Caroline Abrahams, charity director at Age UK, said: “On behalf of older people on low and modest incomes we are bitterly disappointed by what we have heard today.

Spring statement: 23 March

File photo dated 27/10/21 of chancellor of the Exchequer Rishi Sunak holding his ministerial 'Red Box' before delivering his Budget to the House of Commons, as politicians on an influential committee have accused the Government of leaking market-sensitive information in the run-up to the last Budget.
Chancellor Rishi Sunak could announce more economic support for struggling households in the Spring Statement in March. (PA Images)

Often referred to as the ‘mini-budget’, the chancellor's Spring Statement will outline the direction of the government's economic plans, as well as the state of the economy.

The statement is held after the publication of economic forecasts, and it is highly likely the chancellor will talk about inflation, soaring energy bills, and the broader cost-of-living crisis.

Read more: Households will be 'devastated' overnight by soaring energy bills

At the 2021 address, Sunak announced new measures to tackle the economic impact caused by the pandemic, including the extension of the furlough scheme and the Self-Employment Income Support scheme.

National Insurance hike: 6 April

Prime Minister Boris Johnson speaks during Prime Minister's Questions in the House of Commons, London. Picture date: Wednesday February 2, 2022.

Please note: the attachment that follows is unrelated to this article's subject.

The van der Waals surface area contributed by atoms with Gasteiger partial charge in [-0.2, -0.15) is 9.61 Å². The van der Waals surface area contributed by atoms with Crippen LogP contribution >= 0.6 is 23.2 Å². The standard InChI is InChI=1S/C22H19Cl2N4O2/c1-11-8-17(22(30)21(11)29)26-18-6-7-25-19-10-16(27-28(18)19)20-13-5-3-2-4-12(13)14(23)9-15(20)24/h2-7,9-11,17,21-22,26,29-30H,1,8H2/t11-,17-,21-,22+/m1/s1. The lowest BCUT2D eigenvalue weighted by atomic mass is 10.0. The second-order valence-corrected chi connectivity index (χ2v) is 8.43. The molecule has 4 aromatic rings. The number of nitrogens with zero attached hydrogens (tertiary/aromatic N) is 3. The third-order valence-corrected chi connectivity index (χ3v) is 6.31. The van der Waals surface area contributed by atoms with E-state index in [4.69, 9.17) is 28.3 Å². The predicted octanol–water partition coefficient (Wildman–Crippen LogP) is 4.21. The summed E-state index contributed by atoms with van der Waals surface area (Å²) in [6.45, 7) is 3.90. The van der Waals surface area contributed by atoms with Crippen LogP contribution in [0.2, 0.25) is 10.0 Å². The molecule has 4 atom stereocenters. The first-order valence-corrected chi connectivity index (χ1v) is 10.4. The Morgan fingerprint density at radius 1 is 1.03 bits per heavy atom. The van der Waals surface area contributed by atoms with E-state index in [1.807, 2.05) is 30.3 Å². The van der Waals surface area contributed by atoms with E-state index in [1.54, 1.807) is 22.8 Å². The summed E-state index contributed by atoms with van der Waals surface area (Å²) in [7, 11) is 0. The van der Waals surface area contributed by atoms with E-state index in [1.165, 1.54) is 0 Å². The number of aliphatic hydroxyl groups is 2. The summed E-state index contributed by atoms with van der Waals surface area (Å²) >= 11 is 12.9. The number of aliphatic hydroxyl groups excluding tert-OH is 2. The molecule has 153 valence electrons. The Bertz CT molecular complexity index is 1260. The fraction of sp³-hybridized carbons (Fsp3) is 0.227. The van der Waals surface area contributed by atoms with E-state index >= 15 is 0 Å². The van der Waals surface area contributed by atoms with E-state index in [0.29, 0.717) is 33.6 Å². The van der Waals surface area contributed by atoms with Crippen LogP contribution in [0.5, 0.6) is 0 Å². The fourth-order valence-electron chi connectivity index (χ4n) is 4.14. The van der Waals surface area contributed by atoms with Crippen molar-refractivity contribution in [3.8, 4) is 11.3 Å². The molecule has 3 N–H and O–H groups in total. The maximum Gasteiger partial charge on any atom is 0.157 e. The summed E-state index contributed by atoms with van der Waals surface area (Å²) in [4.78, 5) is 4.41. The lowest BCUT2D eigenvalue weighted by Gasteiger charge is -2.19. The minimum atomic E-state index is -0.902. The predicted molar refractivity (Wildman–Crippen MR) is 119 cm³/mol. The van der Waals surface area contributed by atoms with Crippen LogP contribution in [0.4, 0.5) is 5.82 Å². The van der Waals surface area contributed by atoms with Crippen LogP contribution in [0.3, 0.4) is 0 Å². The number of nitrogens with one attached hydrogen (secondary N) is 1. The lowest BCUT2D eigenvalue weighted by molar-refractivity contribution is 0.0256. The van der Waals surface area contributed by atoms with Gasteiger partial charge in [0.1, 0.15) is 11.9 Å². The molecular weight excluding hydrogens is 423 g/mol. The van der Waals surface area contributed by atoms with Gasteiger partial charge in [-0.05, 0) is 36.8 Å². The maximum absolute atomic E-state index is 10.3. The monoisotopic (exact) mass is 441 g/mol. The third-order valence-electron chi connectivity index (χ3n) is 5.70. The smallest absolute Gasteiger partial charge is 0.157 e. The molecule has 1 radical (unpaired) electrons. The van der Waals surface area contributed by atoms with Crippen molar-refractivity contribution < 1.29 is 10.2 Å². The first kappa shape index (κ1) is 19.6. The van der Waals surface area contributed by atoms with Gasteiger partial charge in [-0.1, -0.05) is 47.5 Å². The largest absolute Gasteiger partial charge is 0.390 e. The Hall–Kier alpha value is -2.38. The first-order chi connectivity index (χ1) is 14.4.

Boris Johnson defended planned increases to National Insurance contributions on Wednesday. (PA Images)

Controversial hikes to National Insurance contributions are set to kick in April.

The tax on earnings will jump by 1.25 percentage points, equating to around a 10% increase to the average amount paid.

The income from the tax hike has been ring-fenced to pay for health and social care.

The amount of National Insurance paid depends on earnings.

People earning between £9,568 and £50,270 a year currently pay 12%, which will rise to 13.25%.

The rise has been flagged by a number of experts as risking deepening the cost-of-living crisis, particularly given the timing coinciding with the spike in energy bills.

A growing number of Conservative MPs have criticised the rise, with senior Tory David Davis saying it is unnecessary because new figures revealed the government borrowed £13bn less this year than forecast.

Read more: Russian invasion of Ukraine 'could spark record-breaking gas and petrol prices in UK'

At prime minister's questions on Wednesday, Labour leader Keir Starmer criticised the hikes, saying the government was causing the "highest tax burden for 70 years during the middle of an inflation crisis".

However, the prime minister doubled down and defended the policy, stating it was part of "dealing with the consequences of the biggest pandemic this country has seen with an unprecedented economic crisis".

Watch: Cost of living: One in five cutting back on gas and electricity use amid inflation squeeze

Our goal is to create a safe and engaging place for users to connect over interests and passions. In order to improve our community experience, we are temporarily suspending article commenting